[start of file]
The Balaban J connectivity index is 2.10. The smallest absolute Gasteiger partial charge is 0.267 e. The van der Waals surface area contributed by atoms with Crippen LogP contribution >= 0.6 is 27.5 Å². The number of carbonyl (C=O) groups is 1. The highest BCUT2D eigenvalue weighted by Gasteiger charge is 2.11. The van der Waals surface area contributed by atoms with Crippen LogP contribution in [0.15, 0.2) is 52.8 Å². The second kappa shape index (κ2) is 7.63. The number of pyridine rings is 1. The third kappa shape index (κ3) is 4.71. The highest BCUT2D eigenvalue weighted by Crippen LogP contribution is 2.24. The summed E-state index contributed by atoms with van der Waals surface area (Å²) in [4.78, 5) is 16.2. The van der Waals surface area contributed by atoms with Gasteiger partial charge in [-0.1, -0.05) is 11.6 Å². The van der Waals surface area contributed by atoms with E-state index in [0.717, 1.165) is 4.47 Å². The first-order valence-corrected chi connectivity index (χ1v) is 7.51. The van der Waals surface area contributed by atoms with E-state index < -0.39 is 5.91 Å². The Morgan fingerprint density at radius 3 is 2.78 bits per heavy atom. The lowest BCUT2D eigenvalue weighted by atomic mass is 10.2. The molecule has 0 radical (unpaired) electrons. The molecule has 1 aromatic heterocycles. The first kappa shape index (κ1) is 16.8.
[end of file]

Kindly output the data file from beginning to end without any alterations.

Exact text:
The Balaban J connectivity index is 2.10. The smallest absolute Gasteiger partial charge is 0.267 e. The van der Waals surface area contributed by atoms with Crippen LogP contribution >= 0.6 is 27.5 Å². The number of carbonyl (C=O) groups is 1. The highest BCUT2D eigenvalue weighted by Gasteiger charge is 2.11. The van der Waals surface area contributed by atoms with Crippen LogP contribution in [0.15, 0.2) is 52.8 Å². The second kappa shape index (κ2) is 7.63. The number of pyridine rings is 1. The third kappa shape index (κ3) is 4.71. The highest BCUT2D eigenvalue weighted by Crippen LogP contribution is 2.24. The summed E-state index contributed by atoms with van der Waals surface area (Å²) in [4.78, 5) is 16.2. The van der Waals surface area contributed by atoms with Gasteiger partial charge in [-0.1, -0.05) is 11.6 Å². The van der Waals surface area contributed by atoms with E-state index in [0.717, 1.165) is 4.47 Å². The first-order valence-corrected chi connectivity index (χ1v) is 7.51. The van der Waals surface area contributed by atoms with E-state index < -0.39 is 5.91 Å². The Morgan fingerprint density at radius 3 is 2.78 bits per heavy atom. The lowest BCUT2D eigenvalue weighted by atomic mass is 10.2. The molecule has 0 radical (unpaired) electrons. The molecule has 1 aromatic heterocycles. The first kappa shape index (κ1) is 16.8.